It can be rough forging an emotional connection with foster and adopted children, but it’s an important part of the process to making them feel comfortable. Step one, of course, is to establish who you are and why you’re now in the child’s life. Though you have been preparing your home, family, and mind for the placement of your foster child, remember that to this child, you’re a stranger. Be patient, gentle, and friendly with your foster child. You may not know the extent of the child’s past and history, and you will soon learn what makes your foster child tick. More than anything, be patient.
Especially if the child is young, you’ll be the main source of information regarding what’s going on. Talk with your foster child openly and frankly about how the process works, any history you may or may not know, and what the child’s next steps will be. Don’t patronize or act secretive. Children know when they’re not being told the whole story. Foster children are especially sensitive to false promises and impermanence, so don’t speak in definites if you’re unsure. Maintaining your position as a safe, honest, and always accessible parent will give kids the stability they need.
If your attempts at connection, conversation, and getting to know the child are met with hostility or apathy, keep your cool. Remember that children in this situation have been through a lot. Even under the best circumstances, this child was just taken away from everything that is familiar to them. Under the worst circumstances, there is trauma and abuse that the child might not be able to process. How you handle frustration, anger, and stress is a model for your children to follow. Take a deep breath and show them kindness in all circumstances.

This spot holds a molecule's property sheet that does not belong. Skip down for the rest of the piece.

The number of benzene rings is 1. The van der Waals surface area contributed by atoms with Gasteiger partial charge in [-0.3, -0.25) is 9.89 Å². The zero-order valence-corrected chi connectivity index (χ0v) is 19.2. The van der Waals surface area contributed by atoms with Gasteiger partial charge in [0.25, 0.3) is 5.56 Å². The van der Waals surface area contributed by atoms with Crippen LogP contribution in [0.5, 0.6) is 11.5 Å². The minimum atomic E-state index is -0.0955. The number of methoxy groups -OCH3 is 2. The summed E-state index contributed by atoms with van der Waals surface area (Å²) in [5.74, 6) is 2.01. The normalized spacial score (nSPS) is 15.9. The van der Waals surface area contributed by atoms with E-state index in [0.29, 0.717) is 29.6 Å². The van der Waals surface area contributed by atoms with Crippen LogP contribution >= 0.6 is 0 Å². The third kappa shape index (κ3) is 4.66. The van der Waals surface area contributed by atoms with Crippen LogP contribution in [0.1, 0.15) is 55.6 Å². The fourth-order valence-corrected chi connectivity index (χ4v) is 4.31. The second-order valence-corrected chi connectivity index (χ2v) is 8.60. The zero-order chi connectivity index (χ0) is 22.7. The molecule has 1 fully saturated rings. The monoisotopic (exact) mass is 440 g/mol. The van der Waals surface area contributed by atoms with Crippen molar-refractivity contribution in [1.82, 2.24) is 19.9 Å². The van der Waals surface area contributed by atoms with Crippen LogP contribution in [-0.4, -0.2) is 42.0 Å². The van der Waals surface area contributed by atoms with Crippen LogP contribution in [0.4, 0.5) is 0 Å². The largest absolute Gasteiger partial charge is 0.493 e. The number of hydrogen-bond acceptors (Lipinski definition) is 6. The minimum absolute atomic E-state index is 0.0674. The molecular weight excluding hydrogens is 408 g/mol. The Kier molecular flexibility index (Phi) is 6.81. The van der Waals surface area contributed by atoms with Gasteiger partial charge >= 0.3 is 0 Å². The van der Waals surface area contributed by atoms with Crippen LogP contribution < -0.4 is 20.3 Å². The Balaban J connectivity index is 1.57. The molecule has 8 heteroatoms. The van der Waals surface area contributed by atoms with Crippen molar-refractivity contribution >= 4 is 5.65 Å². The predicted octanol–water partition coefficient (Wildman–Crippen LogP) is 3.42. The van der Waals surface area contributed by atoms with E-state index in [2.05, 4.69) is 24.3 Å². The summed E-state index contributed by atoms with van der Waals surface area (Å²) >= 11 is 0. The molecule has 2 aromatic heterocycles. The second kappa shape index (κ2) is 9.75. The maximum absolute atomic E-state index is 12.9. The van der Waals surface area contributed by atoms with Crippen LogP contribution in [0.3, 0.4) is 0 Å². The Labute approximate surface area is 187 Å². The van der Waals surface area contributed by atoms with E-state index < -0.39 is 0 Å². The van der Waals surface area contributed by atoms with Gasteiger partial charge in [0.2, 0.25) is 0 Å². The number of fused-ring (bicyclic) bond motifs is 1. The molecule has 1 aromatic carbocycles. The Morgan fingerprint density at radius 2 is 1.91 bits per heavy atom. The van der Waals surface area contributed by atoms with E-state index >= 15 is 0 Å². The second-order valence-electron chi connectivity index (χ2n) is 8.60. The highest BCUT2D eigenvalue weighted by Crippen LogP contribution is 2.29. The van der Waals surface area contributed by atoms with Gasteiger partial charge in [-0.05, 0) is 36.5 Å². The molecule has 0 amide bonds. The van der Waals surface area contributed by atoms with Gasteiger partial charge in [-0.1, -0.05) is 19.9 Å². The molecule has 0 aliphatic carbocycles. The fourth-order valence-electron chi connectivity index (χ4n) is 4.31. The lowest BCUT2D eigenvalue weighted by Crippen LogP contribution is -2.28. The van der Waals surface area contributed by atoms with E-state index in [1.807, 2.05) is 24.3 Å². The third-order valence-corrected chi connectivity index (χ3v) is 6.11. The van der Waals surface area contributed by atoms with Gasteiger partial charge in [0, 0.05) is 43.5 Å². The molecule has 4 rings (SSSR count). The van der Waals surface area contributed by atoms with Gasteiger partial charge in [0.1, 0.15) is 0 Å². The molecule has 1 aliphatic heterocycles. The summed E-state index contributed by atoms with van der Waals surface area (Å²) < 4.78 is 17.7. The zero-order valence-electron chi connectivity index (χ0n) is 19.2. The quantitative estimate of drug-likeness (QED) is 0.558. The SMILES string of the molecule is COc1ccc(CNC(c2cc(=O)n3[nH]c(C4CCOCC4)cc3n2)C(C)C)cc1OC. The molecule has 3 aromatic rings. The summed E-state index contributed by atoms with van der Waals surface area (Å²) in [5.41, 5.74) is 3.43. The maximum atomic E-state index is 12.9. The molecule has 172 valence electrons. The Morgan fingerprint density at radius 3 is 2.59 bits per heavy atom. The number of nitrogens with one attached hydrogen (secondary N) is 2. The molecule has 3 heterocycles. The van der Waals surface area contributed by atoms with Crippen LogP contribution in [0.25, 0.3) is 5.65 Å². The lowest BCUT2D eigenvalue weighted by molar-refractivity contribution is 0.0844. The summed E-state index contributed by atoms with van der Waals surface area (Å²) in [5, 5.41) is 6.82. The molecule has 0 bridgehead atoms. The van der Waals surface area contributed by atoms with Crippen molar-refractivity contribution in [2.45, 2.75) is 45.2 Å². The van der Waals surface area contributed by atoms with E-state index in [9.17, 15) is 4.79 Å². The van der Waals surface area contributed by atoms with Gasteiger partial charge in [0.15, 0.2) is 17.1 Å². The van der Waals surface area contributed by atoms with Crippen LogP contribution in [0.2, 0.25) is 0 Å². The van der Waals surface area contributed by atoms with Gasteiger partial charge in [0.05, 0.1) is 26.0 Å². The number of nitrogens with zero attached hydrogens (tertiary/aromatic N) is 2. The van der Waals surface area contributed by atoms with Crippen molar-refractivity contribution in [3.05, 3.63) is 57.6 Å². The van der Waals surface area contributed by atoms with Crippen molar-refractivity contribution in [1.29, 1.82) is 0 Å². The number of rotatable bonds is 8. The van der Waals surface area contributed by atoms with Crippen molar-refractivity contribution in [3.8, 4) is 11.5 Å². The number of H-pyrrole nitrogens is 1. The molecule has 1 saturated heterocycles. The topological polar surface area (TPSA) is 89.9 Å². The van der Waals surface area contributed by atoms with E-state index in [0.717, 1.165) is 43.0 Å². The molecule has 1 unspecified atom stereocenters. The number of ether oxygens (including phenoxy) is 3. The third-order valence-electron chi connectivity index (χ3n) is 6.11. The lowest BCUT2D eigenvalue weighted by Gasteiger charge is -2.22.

When introducing your foster child to other children, teachers, or your friends, use the child’s name and circumstances, and as much as you can, avoid the term “foster kid,” as its stigmatizing. On online chat boards, children who were once in foster care express that being introduced by their name and circumstances (eg. This is Lucy, and she’ll be living with us for a while) makes them feel like a regular kid, not a charity case.
More than anything, listen to your foster child and pay attention to what makes your child happy, anxious, uncomfortable, or upset. The more time you spend with the child, the more you can plan activities, outings, or bonding exercises that will develop life skills and trust between the two of you. Ask lots of questions, and if you get honest answers, remember them. (If you have a bad memory, keep notes in your phone or carry around a small notebook!) Favorite flavors of candy, favorite colors, favorite movies, and favorite dinners can make a big difference to making a foster child feel at home. Everyone likes it when others pay attention to them, but for foster kids it’s necessary.
Some former foster children on internet discussion boards like Reddit have noted that they need some hands-on instructions and rules so that everyone’s on the same page. As a foster parent, you may have ideas in your head about what behaviors are permissible and which areas of the house are off limits, but express these clearly to the child. Show the child around your house and describe the purpose and permissibility of each room.
You can’t buy your foster child’s approval or erase their perhaps tumultuous past with toys and gadgets. Some foster parents are under the impression that lots of “stuff” will instantly improve the child’s quality of life, but what the children really need is some sense of normalcy, including rules, boundaries, and consequences.
Just remember to have patience, and to keep trying. Don’t give up!